In the last five years, the Narendra Modi government has launched two important schemes namely Swachh Bharat Mission and National Health Protection Scheme (NHPS) also known as Ayushman Bharat to bring about substantive changes in the health sector. Swachh Bharat Mission (SBM) aims to make India ‘open defecation free’ by 2nd October 2019 which in turn will help in preventive healthcare of the country. The government also launched Ayushman Bharat on Sept 23, 2018, as the world’s largest publicly-funded health insurance scheme as a tool to achieve universal health coverage in the country. It aims to provide a Rs 5-lakh medical insurance cover to 50-crore low-income citizens. Annually, Rs 10,000 crore is the budget estimate of the scheme being touted as the biggest universal medical care program in the world. The scheme also aims to establish 1.5 lakh Health and Wellness centers to upgrade the primary healthcare infrastructure of the country. This scheme is going to solve the problem of out-of-pocket expenditure of the people. In fact, as per one report, 65 % of health expenditure is out of pocket and some 57 million people are sent to poverty every year due to this expenditure This government launched National Health Policy 2017 (NHP 2017) in its tenure. This health policy was launched after 15 years since the last policy launched. NHP 2017 aims at increasing the public health expenditure as 2.5% of the GDP gradually.
Challenges for the New government in achieving Universal HealthCoverage:
health is one of the most important priorities, the government of India has to
face many challenges in the coming five years to achieve the goals set in the
National Health Policy 2017. Some of the challenges are mentioned below:
The most important challenge is to change the perception of the health sector. The investment in health sector needs to be seen in a positive manner as it will play an important role in building a healthy population. This healthy population will be contributing to the overall development of the country as a working population in the future. The health expenditure as a percentage of GDP is less than 2%.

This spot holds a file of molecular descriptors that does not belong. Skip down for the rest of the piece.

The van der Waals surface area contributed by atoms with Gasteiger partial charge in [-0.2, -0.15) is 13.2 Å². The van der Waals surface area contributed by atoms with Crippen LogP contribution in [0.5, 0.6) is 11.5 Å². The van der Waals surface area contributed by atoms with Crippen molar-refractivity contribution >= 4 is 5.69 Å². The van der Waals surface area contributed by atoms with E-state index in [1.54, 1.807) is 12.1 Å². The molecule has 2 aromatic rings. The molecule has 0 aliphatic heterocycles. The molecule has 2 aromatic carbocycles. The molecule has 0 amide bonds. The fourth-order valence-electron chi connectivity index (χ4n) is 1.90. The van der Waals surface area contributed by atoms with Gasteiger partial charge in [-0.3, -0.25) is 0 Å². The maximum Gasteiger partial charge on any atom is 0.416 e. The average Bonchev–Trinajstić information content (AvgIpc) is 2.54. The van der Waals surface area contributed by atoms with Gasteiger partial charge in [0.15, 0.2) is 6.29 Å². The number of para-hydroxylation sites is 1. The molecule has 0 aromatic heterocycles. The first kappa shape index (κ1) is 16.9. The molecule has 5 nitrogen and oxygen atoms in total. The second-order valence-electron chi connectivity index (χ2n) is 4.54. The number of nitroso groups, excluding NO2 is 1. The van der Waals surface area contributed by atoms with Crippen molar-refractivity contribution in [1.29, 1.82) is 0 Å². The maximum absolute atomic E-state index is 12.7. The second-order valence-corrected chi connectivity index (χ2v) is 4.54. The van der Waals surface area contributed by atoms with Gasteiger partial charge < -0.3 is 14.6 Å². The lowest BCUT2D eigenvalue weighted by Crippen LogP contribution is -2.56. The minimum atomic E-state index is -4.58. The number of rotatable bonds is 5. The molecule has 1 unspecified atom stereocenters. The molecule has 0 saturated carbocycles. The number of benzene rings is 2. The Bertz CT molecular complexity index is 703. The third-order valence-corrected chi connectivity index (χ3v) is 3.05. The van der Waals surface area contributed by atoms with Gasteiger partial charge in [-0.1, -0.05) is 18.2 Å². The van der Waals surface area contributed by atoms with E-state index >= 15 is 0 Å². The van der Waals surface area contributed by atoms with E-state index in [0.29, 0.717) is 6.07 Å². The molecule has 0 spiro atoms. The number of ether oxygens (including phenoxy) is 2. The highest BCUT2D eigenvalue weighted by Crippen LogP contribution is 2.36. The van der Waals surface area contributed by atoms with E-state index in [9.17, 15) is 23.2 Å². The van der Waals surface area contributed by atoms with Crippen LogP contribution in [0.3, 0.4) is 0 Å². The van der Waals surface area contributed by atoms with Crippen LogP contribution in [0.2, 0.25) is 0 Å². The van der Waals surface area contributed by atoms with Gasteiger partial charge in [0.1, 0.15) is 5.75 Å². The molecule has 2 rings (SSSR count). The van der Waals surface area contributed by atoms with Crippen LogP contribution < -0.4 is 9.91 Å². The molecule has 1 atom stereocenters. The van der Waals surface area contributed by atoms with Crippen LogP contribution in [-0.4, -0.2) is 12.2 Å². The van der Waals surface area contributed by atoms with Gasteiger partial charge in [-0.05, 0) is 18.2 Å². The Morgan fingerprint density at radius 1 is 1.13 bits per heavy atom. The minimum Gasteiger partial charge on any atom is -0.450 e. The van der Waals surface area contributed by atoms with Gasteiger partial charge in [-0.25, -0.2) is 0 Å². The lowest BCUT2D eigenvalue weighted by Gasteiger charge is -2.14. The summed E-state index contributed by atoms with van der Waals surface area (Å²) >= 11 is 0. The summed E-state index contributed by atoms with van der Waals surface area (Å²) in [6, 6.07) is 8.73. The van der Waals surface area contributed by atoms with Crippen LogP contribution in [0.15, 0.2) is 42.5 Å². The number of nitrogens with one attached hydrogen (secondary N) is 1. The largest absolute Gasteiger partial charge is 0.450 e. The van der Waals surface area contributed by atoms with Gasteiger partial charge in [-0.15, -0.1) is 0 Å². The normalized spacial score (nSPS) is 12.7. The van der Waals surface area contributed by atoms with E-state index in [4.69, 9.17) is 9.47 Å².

As per the National Family Health Survey-4 2015-16, less than 10% of children receive adequate nutrition in the country. The lack of proper micro and macro nutrients to children is reflected in the high incidences of malnutrition and under nutrition in the country. As per the Global Nutrition Report (GNR) of 2018, India accounts for 23.8% of the global burden of malnourished and 30% of stunted children under 5.
India has a severe shortage of medical professionals, especially in rural areas. India has only 0.62 doctors per 1000 population as opposed to the World Health Organization (WHO) standard of 1 doctor per 1000 population. 74% of all sanctioned specialist doctor positions are lying vacant in community health centers across the country, including surgeons, gynecologists, physicians and pediatricians as per theRural Health Statistics 2018.
There is also a need for institutional and regulatory reforms in the pharmaceutical and medical devices sectors as there is no exclusive ministry governing both the sectors. The pharma sector is partly governed by the Ministry of Chemicals and Fertilisers as well as Ministry of Health and Family Welfare. The Medical Devices are still governed under the Drugs and Cosmetics Act. Though the government has implemented Medical Device Rules 2017, there is still a need to enact a separate law for effective governance of medical devices industries.
There is also a lot of policy anomalies in terms of promotion of generic drugs, price control policies on drugs and medical devices, issues related to fixed drugs combinations (FDC), shortage of medical professionals and treatment of Ayush doctors with respect to the medical fraternity, etc.
The second component of Ayushman Bharat (Pradhan Mantri Jan Arogya Yojana) in terms of opening 1.5 lakh Health and Wellness Centres needs to be implemented in letter and spirit. It will give the real boost to primary healthcare infrastructure which needs to be strengthened to make the goal of “Health for All” a reality.